Razorback Q&A: Jannero Pargo

Nathan Striegler spent some time with Arkansas guard Jannero Pargo after practice one day this week. Here's another one of Nathan's solid Question & Answer features for premium subscribers.

Razorback Q & A: 

Jannero Pargo


Three years ago, Arkansas and Kentucky were the final two teams on Jannero Pargo's list of college choices.  Both schools coveted the explosive Junior College guard, but while Nolan Richardson saw Pargo as a future superstar in his system, Tubby Smith pictured him as a spark off of the bench.  Big mistake Tubby.  Last year the Hogs' sharpshooter from Chicago was named third team All-SEC and was voted team MVP by his comrades.  He also apparently wanted to give Tubby Smith a first-hand reminder of the mistake he had made.  When the Wildcats visited Bud Walton Arena Pargo tossed in 16 points including a decisive three-pointer in the final minutes of the Razorback victory.  This season, after a slow start, Pargo has continued to prove that he is more than a role-player.  In fact he is probably the hottest guard in the SEC right now.  Over his last five games Pargo has averaged 24.2 points.  Last week he averaged 26.5 points and shot 61% from the three-point line en route to being named SEC player of the week.  As ESPN anchor Stuart Scott would say, "He must be butter, cause he's on a roll."  Yes Pargo is living and breathing in the zone, and he was kind enough to let me join him there for a few minutes for this week's Q & A.

 Nathan Striegler:  Jannero, after struggling early in the season you have certainly found your groove and were even named SEC player of the week last week.  How satisfying is it to receive such an individual honor?

Jannero Pargo:  Actually that is the first time I've heard about it.  I didn't even know.  I don't know what to say.  It's a great honor to be selected, but it's just a tribute to how well our team is playing lately.  They're doing a great job of setting picks and getting me the ball and fortunately I'm knocking down the shots right now. 

NS:  What have been the keys to improvement for you and the team? 

JP:   As a team we have been making our offense our defense.  Creating turnovers and pushing the ball.  We get steals and turnovers and that helps our offense out a lot.  For myself in the half court offense it's just opening up the floor, picking, and moving.  It helps us get into a rhythm offensively.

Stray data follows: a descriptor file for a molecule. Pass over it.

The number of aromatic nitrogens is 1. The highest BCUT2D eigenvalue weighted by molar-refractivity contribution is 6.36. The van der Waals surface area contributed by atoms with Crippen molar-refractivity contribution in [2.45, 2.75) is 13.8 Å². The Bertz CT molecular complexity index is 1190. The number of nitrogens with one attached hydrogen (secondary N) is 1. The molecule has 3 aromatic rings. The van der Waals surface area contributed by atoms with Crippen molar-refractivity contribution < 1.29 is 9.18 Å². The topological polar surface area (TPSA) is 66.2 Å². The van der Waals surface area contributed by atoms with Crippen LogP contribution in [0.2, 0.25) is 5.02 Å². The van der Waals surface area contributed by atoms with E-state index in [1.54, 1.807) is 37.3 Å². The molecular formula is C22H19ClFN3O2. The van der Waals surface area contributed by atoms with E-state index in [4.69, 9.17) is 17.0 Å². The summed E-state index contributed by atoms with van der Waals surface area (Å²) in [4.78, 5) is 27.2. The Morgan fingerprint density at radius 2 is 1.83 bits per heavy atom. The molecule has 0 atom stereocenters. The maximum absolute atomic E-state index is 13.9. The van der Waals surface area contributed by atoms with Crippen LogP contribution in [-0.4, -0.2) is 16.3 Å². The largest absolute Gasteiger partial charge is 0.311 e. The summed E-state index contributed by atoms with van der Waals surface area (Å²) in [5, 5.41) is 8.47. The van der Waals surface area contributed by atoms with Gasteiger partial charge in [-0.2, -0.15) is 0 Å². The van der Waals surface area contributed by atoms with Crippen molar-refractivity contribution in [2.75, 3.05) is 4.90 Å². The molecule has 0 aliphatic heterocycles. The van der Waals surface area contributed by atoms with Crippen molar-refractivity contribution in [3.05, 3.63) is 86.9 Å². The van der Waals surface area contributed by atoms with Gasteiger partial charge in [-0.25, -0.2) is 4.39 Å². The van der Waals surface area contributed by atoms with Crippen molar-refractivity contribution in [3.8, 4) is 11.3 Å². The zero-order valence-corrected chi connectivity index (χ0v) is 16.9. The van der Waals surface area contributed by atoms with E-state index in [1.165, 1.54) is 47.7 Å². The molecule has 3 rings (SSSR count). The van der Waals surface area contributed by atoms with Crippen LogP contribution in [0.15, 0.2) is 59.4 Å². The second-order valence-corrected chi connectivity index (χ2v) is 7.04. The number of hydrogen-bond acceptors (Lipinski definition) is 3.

NS:  Against Tennessee Chattanooga you scored 16 points in the first four minutes of the game.  What does it feel like to be in that kind of zone? 

JP:  It's an indescribable feeling.  It's just like you're in the gym by yourself.  You just have a machine that keeps kicking the ball out to you and you just keep shooting.  It's a good feeling.  It feels like everything that you throw up there is going to be good.   

NS:  You guys have gone the distance with some great teams this year only to fall short at the end.  What is it going to take to get over the hump in games like that? 

JP:  I think it's gonna take a little more focus and intensity.  We've got to get a few more defensive stops down the stretch.  We gave up some real easy baskets at the end of both the Illinois game and the Oklahoma State game.  We have to take care of things down the stretch on defense and the offense will take care of itself. 

NS:  Last year at midnight madness when you were introduced you got a little boost from Alonzo Lane to go up for a dunk.  Have you thought about breaking out that play in a game? 

JP:  I never thought about it here.  Actually I thought about it in high school.  Honestly if we ever had a chance to do it I'd probably just give the ball to a big man and let him dunk it.  I've actually thought about just dunking it myself, but I just wanted to make sure we got the basket because I know if I don't make it I'm coming out of the game. 

NS:  What game are you most looking forward to this year? 

JP:  Actually we played them already.  The Illinois game and the Oklahoma State game.  Those were the two games that I wanted to win badly, especially since I am from Chicago.  And with the Oklahoma State game they have a great player in Maurice Baker who is from a Juco like myself.  It's kinda challenging to see who the better player is, but I was very disappointed that we didn't win that game. 

NS:  How much did it mean to you to play as well as you did at the United Center in front of your family and friends against Illinois? 

JP:  It meant a lot to me.  I hadn't been playing well at that point.  I stayed with my family the night before and they were all letting me know about it.  They were like, "What are you doing out there?"  So to go out there and play well in front of my family and friends really meant a lot to me.

NS:  What about the Kentucky game? 

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